Environmental groups call on the federal Minister of Agriculture to support pesticide reductions at COP15

Posted By: Friends of the Earth Canada Comments Off on Environmental groups call on the federal Minister of Agriculture to support pesticide reductions at COP15

Monday December 12

Sustainable Agriculture consultation launch must be matched by Canadian ambition and action on pesticide reduction.


MONTREAL/ TRADITIONAL TERRITORY OF THE MOHAWK AND HAUDENOSAUNEE PEOPLES — Today, the Federal Minister of Agriculture Marie-Claude Bibeau has announced consultations on sustainable agriculture, Canada needs to take a stand in favour of including ambitious and firm commitments to pesticide use reductions.

Target 7, under the Post-2020 Biodiversity Framework, focuses on reducing pressures on biodiversity and promoting sustainable use. Pesticide companies have lobbied nations at COP15 to remove language from Target 7 that would commit the parties to pesticide reductions.

Environmental Defence, Ecojustice, the David Suzuki Foundation and Friends of the Earth, agree Canada needs to take a stand against any industry claims denying human health concerns and species decline associated with pesticide use.

Pesticide use has experienced unmitigated growth globally, causing significant impacts on biodiversity. Sales of pesticides in Canada increased by a staggering 30 per cent in the last ten years. Pesticides, used largely in agriculture, can contaminate soil, water, and other vegetation. In addition to killing insects or weeds, pesticides pose health risks to a host of other organisms including birds, fish, beneficial insects, non-target plants, and humans. The groups say a reduction in toxic pesticide use and elimination of highly hazardous pesticides must be an outcome of COP15 negotiations.

Beatrice Olivastri, CEO, Friends of the Earth Canada said:

“Pesticide use is rapidly accelerating in Canada. From 2019 to 2020 alone there was an 8.4 per cent increase in pesticide use in Canada. Similar rapid expansions of pesticide use are seen globally. In order to move towards a sustainable food system in Canada and globally, one that does not harm bees, birds, butterflies nor pollutes water and soil, a targeted commitment to pesticide reduction is essential. Canada needs to eliminate excessive and unnecessary uses of pesticides and shift towards ecologically positive pest management systems and less toxic alternatives.”

Laura Bowman, lawyer, Ecojustice said:

“Pesticides are causing biodiversity loss and this problem is only worsening.  Canada needs to reform the federal pesticides management system to ensure that Canada better controls the rapidly expanding use of pesticides.”

“Clear recognition of the need for pesticide use reductions would align Canada with the approaches of other countries, including those in the EU which has legislated commitments to reduce pesticides by 50 per cent.”

Cassie Barker, Toxics Senior Program Manager, Environmental Defence said:

 “We can reduce pesticide use and enhance food security. Pesticide over-use contributes to human rights abuses against migrant workers, destroys biodiversity in forests, infringes on Indigenous rights and food sovereignty, and contributes to unsustainable food system practices such as monocropping large areas of land for animal feed.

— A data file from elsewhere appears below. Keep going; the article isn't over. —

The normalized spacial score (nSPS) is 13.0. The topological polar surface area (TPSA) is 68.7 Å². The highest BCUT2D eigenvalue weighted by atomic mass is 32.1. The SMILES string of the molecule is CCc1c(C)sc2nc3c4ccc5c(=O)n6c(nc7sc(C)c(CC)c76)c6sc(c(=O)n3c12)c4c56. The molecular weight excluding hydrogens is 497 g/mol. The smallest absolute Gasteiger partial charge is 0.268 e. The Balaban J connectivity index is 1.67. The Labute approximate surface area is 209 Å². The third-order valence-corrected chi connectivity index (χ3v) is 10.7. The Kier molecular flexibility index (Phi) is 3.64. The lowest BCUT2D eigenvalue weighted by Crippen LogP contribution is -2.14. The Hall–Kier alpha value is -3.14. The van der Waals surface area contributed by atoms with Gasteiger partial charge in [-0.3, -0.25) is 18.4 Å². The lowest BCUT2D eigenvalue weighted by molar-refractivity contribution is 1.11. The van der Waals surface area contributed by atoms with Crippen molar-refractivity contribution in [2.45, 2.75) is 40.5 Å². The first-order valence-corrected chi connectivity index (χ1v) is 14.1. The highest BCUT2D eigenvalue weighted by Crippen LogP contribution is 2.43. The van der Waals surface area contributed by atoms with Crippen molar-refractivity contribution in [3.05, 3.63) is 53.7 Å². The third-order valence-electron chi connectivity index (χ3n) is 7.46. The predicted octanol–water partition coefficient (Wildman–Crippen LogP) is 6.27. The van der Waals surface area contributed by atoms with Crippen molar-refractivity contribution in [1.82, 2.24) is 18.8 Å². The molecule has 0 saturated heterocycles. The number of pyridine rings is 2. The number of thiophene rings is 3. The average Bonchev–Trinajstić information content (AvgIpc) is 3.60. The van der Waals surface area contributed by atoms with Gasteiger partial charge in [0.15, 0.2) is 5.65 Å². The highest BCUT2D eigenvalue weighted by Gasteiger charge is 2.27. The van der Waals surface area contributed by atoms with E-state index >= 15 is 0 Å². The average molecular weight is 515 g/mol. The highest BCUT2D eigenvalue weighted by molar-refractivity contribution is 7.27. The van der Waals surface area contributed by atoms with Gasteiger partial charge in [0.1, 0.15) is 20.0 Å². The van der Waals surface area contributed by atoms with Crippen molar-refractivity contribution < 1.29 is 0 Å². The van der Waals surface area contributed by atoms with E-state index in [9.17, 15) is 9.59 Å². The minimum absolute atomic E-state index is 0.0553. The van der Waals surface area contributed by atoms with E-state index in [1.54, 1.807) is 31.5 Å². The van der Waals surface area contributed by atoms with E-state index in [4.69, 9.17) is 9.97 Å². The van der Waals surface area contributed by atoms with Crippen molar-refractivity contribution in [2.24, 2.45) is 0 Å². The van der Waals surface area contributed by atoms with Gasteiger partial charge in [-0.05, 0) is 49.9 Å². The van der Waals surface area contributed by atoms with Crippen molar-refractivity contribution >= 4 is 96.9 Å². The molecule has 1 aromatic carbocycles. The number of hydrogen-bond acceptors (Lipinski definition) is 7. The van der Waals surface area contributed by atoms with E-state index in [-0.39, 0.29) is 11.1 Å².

“Big agriculture is over-using pesticides with virtually no oversight – spraying every day instead of using pesticides judiciously to control pest outbreaks. We need to shift towards agroecological approaches to managing food that focus on efficient, stable, and renewable food production.”

Jay Ritchlin, Director of Nature Programs, David Suzuki Foundation said:

“Canada’s Minister of Agriculture needs to make clear reducing overall pesticide use and risk are essential. Toxic pesticides harm human health and the environment. An explicit pesticide reduction target in the Global Biodiversity Framework and a stronger approach to regulating pesticides in Canada can rapidly and drastically reduce pesticide presence in the environment, our food, and our bodies.”



Ecojustice uses the power of the law to defend nature, combat climate change, and fight for a healthy environment. Its strategic, public interest lawsuits and advocacy lead to precedent-setting court decisions and law and policy that deliver lasting solutions to Canada’s most urgent environmental problems. As Canada’s largest environmental law charity, Ecojustice operates offices in Vancouver, Calgary, Toronto, Ottawa, and Halifax.

The David Suzuki Foundation (@DavidSuzukiFdn) is a leading Canadian environmental non-profit organization, founded in 1990. We operate in English and French, with offices in Vancouver, Toronto, and Montreal. We collaborate with all people in Canada, including First Nations leadership and communities, governments, businesses, and individuals to find solutions to create a sustainable Canada through scientific research, traditional ecological knowledge, communications and public engagement, and innovative policy and legal solutions. Our mission is to protect nature’s diversity and the well-being of all life, now and for the future.

Environmental Defence is a leading Canadian environmental advocacy organization that works with government, industry, and individuals to defend clean water, a safe climate and healthy communities.

Friends of the Earth Canada is the Canadian member of Friends of the Earth International, the world’s largest grassroots environmental network campaigning on today’s most urgent environmental and social issues.


Media contacts

Beatrice Olivastri, CEO, Friends of the Earth Canada
beatrice@foecanada.org, 613-724-8690 (attending COP15 in Montreal)

Sean O’Shea, communications strategist, Ecojustice
soshea@ecojustice.ca, 416-368-7533 ext. 523

Paula Gray, Environmental Defence
pgray@environmentaldefence.ca, 705-435-8611

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